With men enlisting by the millions, the campaign on the home front began.  Charged with giving men the materials they needed to win the war, civilians, particularly women, headed to the factories.  Rosie the Riveter, above, became a symbol of the power and influence that women held regarding the outcome of the war. One of the places that produced the implements of war was California, a state that became a haven for Okies and Arkies who fled the dust-ridden Midwestern plains.  Above, women welders at a California plane factory.  Women took over many jobs traditionally held by men.
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Even if citizens did not hold a factory job, they were encouraged, more so by friends and neighbors than by Uncle Sam, to do their part.  Above, a woman showcases the scrap metal that was needed by American industry.  Slap Scrap on the Jap became a popular scrap campaign phrase.

The degree of social control and conformity during the war was immense.  Liberty became smothered by necessity. Even freedoms that defined American life, like freedom of speech took a back seat to Victory.  Most Americans willingly made sacrifices because propaganda convinced them their actions played a significant role in the outcome of the war.

 

One of the military turning points of the war was the Battle of Midway, an all-air, all-carrier battle in the middle of the Pacific.  The photograph above is of a Japanese plane shot down by an American battleship.  Following the battle, the Japanese cancelled their planned invasion of the Midway Islands, thus halting the Japanese advance.  For the remainder of the war, the Allies, led by Gen. Douglas MacArthur, would pursue the Japanese.
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In Europe, the drive to get Hitler began with an invasion of the "soft underbelly" of Italy.  But sooner or later, getting Hitler meant breaking through Fortress Europe, the defensive wall Hitler had constructed on the French Atlantic coast.  On June 6, 1944, under the supreme command of Gen. Dwight Eisenhower, the Allies disembarked at Normandy, beginning the most important invasion in history.  Simply put, at no time has the cause been greater, and at no time neither the courage. As the Army secured the beaches of France, the Marines continued their island-hopping campaign in the Pacific.   Preferring death over surrender, the Japanese struck heavy blows at American fighting men as they pushed toward Japan.  The photograph above of Marines raising the flag on Iwo Jima is rumored to have been staged.  Irregardless, the image became one that symbolized American strength and victory. As plans were being made to invade Japan, an operation that was estimated to have 1 million American casualties, tests in New Mexico signaled the beginning of the atomic and nuclear age.  The scorched watch above is stopped at 7:15, the time of the second atomic bomb drop at Nagasaki.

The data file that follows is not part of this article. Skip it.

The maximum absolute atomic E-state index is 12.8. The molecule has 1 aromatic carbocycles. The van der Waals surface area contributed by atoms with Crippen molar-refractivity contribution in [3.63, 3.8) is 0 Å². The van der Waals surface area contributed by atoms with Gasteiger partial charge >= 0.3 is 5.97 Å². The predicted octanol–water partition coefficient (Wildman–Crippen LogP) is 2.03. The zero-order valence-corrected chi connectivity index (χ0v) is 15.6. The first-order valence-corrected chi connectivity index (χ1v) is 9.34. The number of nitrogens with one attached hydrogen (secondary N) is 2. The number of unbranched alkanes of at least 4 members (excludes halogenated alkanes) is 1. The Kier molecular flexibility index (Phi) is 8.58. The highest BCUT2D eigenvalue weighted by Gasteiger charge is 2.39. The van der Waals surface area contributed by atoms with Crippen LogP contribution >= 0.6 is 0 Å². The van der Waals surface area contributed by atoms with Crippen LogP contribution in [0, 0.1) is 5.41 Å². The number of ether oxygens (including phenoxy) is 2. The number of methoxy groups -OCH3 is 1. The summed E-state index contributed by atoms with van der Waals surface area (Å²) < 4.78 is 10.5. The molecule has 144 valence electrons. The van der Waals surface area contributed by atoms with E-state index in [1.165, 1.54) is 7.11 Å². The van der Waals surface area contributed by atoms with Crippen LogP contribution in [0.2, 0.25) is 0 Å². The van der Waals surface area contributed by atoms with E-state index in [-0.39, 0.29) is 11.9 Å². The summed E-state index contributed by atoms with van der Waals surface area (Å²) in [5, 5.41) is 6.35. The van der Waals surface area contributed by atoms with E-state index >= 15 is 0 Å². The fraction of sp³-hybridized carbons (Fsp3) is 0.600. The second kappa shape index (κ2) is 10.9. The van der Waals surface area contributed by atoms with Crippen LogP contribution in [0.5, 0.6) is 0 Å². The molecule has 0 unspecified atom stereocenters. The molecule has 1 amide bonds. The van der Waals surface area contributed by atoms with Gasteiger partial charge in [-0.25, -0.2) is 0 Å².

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Anti-Semitism has deep roots in Europe.  With passionate speeches aimed at a willing audience, Hitler blamed Jews for Germany's economic hardships, making them easy scapegoats.  Beginning in early '35, Jews were required to wear yellow stars identifying themselves.

The first concentration camps were built in 1935 after passage of the Nuremberg Laws, a series of legislation aimed at defining Jews by distinct As allied soldiers marched across the Rhine, the atrocities of the Nazi regime became evident.    At first believed to be Allied propaganda, the discovery of the death camps brought to light the degree of tyranny and repression Hitler held over Europe. physical characteristics.  By 1943, Hitler's Final Solution was underway and most concentration camps became death camps.

Chapter 24
Section One Section Two
How Treaty of Versailles paved the way for dictatorship Aggression and Appeasement - know the chain of events
Stalin, Mussolini, Hitler, Tojo and Franco Blitzkrieg then "Sitzkrieg" (phony war)
Why does American neutrality fail? Fall of France, Dunkirk and the Battle for Britain
Section Three - to be read AFTER Chapter 25 Section Four
Impact of the Nuremberg Laws and Kristallnacht Preparations for war begin...how?
"The Final Solution" and the "Master Race" Arsenal of Democracy = Lend-Lease (1940)
Concentration Camp to Death Camp Sunken destroyers in the Atlantic...then Pearl Harbor
Chapter 25
Section One Section Two - European Front
What role did minorities play at the outbreak of war? How do the Allies prioritize their enemies?
In what ways does the Gov't take-over the economy? The Atlantic, Stalingrad, North Africa, Italy....then 6 June 1944
Japanese Internment - Why? And what legacy does it leave? Victory at the Bulge, then Unconditional Surrender
Section Three - Pacific Front Section Four
MacArthur, Midway and the policy of island hopping Economic - Why did the war end depression?
Leyte Gulf and the kamikaze Social - What gains (losses) did minorities experience?
Okinawa, the Manhattan Project and the dropping of the bomb Political - GI Bill of Rights